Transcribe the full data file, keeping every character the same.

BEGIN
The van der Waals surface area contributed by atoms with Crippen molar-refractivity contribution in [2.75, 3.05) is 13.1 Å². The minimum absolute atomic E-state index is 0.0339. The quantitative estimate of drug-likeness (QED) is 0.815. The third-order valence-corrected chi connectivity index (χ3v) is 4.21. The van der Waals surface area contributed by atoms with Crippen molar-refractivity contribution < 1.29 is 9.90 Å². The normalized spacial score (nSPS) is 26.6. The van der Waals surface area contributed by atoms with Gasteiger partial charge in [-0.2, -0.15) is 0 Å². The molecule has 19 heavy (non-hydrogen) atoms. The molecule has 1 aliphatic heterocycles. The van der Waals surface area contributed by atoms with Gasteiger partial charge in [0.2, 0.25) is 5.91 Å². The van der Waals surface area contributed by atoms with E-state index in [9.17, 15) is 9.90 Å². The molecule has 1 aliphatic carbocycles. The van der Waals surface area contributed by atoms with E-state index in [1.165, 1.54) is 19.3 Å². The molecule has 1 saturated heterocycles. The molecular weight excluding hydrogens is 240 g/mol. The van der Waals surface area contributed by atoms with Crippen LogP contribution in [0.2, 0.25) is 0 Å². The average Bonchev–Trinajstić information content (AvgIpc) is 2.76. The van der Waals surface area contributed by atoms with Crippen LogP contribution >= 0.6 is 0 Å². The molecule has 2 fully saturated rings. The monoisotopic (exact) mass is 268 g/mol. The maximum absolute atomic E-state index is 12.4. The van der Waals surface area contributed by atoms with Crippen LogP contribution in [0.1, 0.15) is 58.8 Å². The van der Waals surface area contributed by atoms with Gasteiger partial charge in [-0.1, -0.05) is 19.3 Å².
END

The van der Waals surface area contributed by atoms with Crippen molar-refractivity contribution in [2.75, 3.05) is 13.1 Å². The minimum absolute atomic E-state index is 0.0339. The quantitative estimate of drug-likeness (QED) is 0.815. The third-order valence-corrected chi connectivity index (χ3v) is 4.21. The van der Waals surface area contributed by atoms with Crippen molar-refractivity contribution < 1.29 is 9.90 Å². The normalized spacial score (nSPS) is 26.6. The van der Waals surface area contributed by atoms with Gasteiger partial charge in [-0.2, -0.15) is 0 Å². The molecule has 19 heavy (non-hydrogen) atoms. The molecule has 1 aliphatic heterocycles. The van der Waals surface area contributed by atoms with Gasteiger partial charge in [0.2, 0.25) is 5.91 Å². The van der Waals surface area contributed by atoms with E-state index in [9.17, 15) is 9.90 Å². The molecule has 1 aliphatic carbocycles. The van der Waals surface area contributed by atoms with E-state index in [1.165, 1.54) is 19.3 Å². The molecule has 1 saturated heterocycles. The molecular weight excluding hydrogens is 240 g/mol. The van der Waals surface area contributed by atoms with Crippen LogP contribution in [0.2, 0.25) is 0 Å². The average Bonchev–Trinajstić information content (AvgIpc) is 2.76. The van der Waals surface area contributed by atoms with Crippen LogP contribution >= 0.6 is 0 Å². The molecule has 2 fully saturated rings. The monoisotopic (exact) mass is 268 g/mol. The maximum absolute atomic E-state index is 12.4. The van der Waals surface area contributed by atoms with Crippen LogP contribution in [0.1, 0.15) is 58.8 Å². The van der Waals surface area contributed by atoms with Gasteiger partial charge in [-0.1, -0.05) is 19.3 Å².